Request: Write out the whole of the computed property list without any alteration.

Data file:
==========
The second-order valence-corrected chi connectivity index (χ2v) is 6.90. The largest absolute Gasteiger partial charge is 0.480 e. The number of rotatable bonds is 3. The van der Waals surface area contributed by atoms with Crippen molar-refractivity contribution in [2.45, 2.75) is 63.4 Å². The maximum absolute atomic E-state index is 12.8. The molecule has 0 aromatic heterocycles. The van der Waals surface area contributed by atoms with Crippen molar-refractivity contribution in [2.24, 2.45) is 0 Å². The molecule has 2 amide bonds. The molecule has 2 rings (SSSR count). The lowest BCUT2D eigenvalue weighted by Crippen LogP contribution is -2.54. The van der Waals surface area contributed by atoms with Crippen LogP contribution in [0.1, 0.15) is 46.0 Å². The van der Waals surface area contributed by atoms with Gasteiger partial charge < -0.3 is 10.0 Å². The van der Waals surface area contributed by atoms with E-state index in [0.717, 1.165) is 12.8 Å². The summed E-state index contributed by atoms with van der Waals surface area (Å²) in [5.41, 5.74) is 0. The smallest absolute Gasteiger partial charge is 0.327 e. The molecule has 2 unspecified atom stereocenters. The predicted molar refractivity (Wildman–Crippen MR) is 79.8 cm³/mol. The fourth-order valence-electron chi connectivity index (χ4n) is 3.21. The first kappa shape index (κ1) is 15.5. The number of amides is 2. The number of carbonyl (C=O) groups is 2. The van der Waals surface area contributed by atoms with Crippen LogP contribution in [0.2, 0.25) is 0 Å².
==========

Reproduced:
The second-order valence-corrected chi connectivity index (χ2v) is 6.90. The largest absolute Gasteiger partial charge is 0.480 e. The number of rotatable bonds is 3. The van der Waals surface area contributed by atoms with Crippen molar-refractivity contribution in [2.45, 2.75) is 63.4 Å². The maximum absolute atomic E-state index is 12.8. The molecule has 0 aromatic heterocycles. The van der Waals surface area contributed by atoms with Crippen molar-refractivity contribution in [2.24, 2.45) is 0 Å². The molecule has 2 amide bonds. The molecule has 2 rings (SSSR count). The lowest BCUT2D eigenvalue weighted by Crippen LogP contribution is -2.54. The van der Waals surface area contributed by atoms with Crippen LogP contribution in [0.1, 0.15) is 46.0 Å². The van der Waals surface area contributed by atoms with Gasteiger partial charge < -0.3 is 10.0 Å². The van der Waals surface area contributed by atoms with E-state index in [0.717, 1.165) is 12.8 Å². The summed E-state index contributed by atoms with van der Waals surface area (Å²) in [5.41, 5.74) is 0. The smallest absolute Gasteiger partial charge is 0.327 e. The molecule has 2 unspecified atom stereocenters. The predicted molar refractivity (Wildman–Crippen MR) is 79.8 cm³/mol. The fourth-order valence-electron chi connectivity index (χ4n) is 3.21. The first kappa shape index (κ1) is 15.5. The number of amides is 2. The number of carbonyl (C=O) groups is 2. The van der Waals surface area contributed by atoms with Crippen LogP contribution in [0.2, 0.25) is 0 Å².